Lacey was, at that time, a sixteen-year-old girl in Mississippi. From what I remember, she was saved at twelve and developed a serious illness when she was thirteen. I was told she almost died the year before, after an operation, and has been in and out of hospitals before and since. When I got to the States she was very ill and had just arrived home from a recent stay in hospital. I got a chance to meet Lacey in her home. She was on morphine to keep the pain under control and as she was lying on the sofa, I knelt down in front of her. I thought she was the closest thing to an angel on earth. She is a very beautiful looking girl and she seemed to be transparent. I chatted for a short time and Clark asked me to pray. I looked at him and I panicked and said “No” then I looked at Lacey and just knew that I had to. At this point of my new life I don’t think I had prayed for anyone out loud. I hadn’t time to think. I held Lacey by the hand and so I prayed, out loud. I stumbled and mumbled a prayer of sorts. I haven’t a clue what it sounded like. I can scarcely remember what I said I was that shocked, because when I looked up she was crying and the tears were falling down her face. I stood up and muttered something about Sean needing me and left the house.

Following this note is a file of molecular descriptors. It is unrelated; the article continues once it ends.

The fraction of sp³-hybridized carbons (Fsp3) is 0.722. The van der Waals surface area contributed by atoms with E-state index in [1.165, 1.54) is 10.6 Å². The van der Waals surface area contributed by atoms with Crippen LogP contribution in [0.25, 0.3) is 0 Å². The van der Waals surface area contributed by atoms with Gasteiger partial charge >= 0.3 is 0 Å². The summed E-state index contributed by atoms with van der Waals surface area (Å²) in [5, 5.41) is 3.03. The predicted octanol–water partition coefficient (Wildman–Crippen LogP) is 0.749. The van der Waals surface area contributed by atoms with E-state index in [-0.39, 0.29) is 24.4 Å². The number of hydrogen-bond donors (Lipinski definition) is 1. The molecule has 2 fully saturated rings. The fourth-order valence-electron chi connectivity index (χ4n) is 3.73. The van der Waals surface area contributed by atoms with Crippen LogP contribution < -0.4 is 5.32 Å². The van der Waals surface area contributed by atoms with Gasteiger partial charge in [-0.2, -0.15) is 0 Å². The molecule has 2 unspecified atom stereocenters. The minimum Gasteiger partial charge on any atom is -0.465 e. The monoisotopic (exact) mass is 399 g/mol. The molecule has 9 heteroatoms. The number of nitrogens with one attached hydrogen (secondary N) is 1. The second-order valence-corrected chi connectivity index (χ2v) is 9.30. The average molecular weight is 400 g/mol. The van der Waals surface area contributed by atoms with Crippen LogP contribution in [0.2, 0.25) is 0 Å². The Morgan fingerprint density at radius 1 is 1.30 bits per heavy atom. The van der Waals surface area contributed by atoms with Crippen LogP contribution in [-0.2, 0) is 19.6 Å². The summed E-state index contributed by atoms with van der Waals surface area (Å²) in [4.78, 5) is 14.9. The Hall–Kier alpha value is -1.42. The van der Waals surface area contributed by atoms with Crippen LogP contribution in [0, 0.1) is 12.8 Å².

I met her again in hospital, and again, and again. I had the chance to see and watch how she and her family, as Christians, coped with her illness and most of all with her pain. They never blamed God. They never reproached their Father for allowing this. They knew it was happening for reasons and that God was in control. They prayed with her and even Lacey said she didn’t mind so long as God was working good out of it. This is where I learned the meaning of (and indeed put it to use with regards to going to court over Sean’s access) Romans 8: 28. ‘And we know that all things work together for good to those who love God, to those who are the called according to His purpose’ and James 2: 2&3. ‘Count it all joy when you fall into various trials, knowing that the testing of your faith produces patience’.